Are you trying to fix the WordPress SEO crawl budget problem?
SEO crawl budget is the number of times search engines will crawl pages on your website. A lower crawl budget can delay your pages from getting indexed in a timely manner. This can hurt your SEO rankings and lower your overall traffic.
In this article, we’ll explain the WordPress SEO crawl budget problem and how to fix it quickly.
Because this is a huge topic, we have broken it down into easy-to-understand sections. Here are the different items we’ll cover in this article:
How Does Search Crawling work?
Search engines like Google, use sophisticated bots (computer programs) to visit websites across the internet.
These bots look for changes on a website and compare them to the main search index.
If they discover new content, then they add it to the search index. If they find content that is already in the index but has changed, then they update the index with fresh content.
They follow links on a page and then do the same for those pages as well.
The way bots move from one link to other links on a page is similar to how real spiders crawl along their webs.
That’s why the term crawling is used to describe this activity, and you may sometimes see the bots referred to as search engine spiders.
For better SEO, you need to make sure that search engines can crawl your website easily.
Tip: See our complete WordPress SEO guide for beginners to learn more about SEO.
What is SEO Crawl Budget?
SEO crawl budget is the number of times search engines like Google will crawl pages on your website.
Google bots crawl billions of pages each day. They try to calculate how many pages they will crawl on each website domain to efficiently use resources.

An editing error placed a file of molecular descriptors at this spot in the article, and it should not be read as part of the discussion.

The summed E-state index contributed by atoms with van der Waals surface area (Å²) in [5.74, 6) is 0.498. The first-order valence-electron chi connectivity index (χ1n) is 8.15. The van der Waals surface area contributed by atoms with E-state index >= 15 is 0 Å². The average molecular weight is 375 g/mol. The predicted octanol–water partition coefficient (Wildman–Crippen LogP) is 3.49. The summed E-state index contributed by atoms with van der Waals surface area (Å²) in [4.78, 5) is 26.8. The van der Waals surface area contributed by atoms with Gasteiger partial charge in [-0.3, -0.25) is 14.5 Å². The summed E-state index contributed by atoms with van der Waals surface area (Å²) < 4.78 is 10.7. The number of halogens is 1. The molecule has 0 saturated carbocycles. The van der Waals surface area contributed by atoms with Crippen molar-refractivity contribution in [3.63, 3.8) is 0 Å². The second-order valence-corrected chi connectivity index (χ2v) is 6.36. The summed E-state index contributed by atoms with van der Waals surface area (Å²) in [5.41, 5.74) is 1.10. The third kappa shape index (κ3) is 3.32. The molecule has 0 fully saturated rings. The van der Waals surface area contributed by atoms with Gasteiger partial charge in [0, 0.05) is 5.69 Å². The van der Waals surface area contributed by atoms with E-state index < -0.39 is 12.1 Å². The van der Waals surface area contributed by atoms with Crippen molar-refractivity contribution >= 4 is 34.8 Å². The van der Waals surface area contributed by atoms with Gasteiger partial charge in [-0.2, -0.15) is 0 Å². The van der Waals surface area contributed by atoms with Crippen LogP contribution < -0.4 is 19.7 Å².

This number is automatically determined by the crawling algorithms based on multiple factors.
It fluctuates daily, which means there is no fixed number for how many pages the Google bot will crawl on your WordPress website.
Generally, larger websites with more content have a higher crawl budget, and smaller websites have a lower budget.
Other factors also influence the crawl budget, like the popularity of a URL, freshness, update frequency, and more.
However, due to several reasons, you may be losing your crawl budget on unwanted pages.
For instance, if your website isn’t properly optimized, then search engines will spend your crawl budget on less significant parts of your website than important content.
What Causes WordPress SEO Crawl Budget Issues
The way WordPress generates URLs and duplicate content can cause crawl budget issues.
For instance, WordPress automatically generates RSS feeds for different areas of your website.
There are RSS feeds for the main blog, categories and tags, comments on each individual post and page, and even custom post types have separate RSS feed URLs.
Links to these RSS feeds are added to the HTML source code of your website which makes them discoverable by search engines.
Now, search engines are smart enough to recognize duplicate content and ignore it. However, they would still crawl them and spend your SEO crawl budget.
Apart from that, search engines would crawl less important items a lot more than needed. This includes your archives, taxonomies, authors, PDF files, and more.
WordPress plugins or other third-party tools can also add query parameters to your WordPress URLs.
Google’s spiders may consider these query parameters to be a different page and crawl them.
For instance, UTM parameters are used for Google Analytics tracking and a page with or without these query parameters would still look the same.
This wastes your SEO crawl budget on less important items and becomes an issue.
How to Calculate Your SEO Crawl Budget
The SEO crawl budget is not a set number of pages.
It fluctuates a lot, and there is no reliable way of predicting how many pages Google will crawl on your website on any given day.
However, you can get a pretty decent idea based on recent crawl activity to see how Google crawls your website.
If you haven’t done so, you first need to add your website to Google Search Console. It is a free tool provided by Google to help website owners find out how their website is doing in Google Search.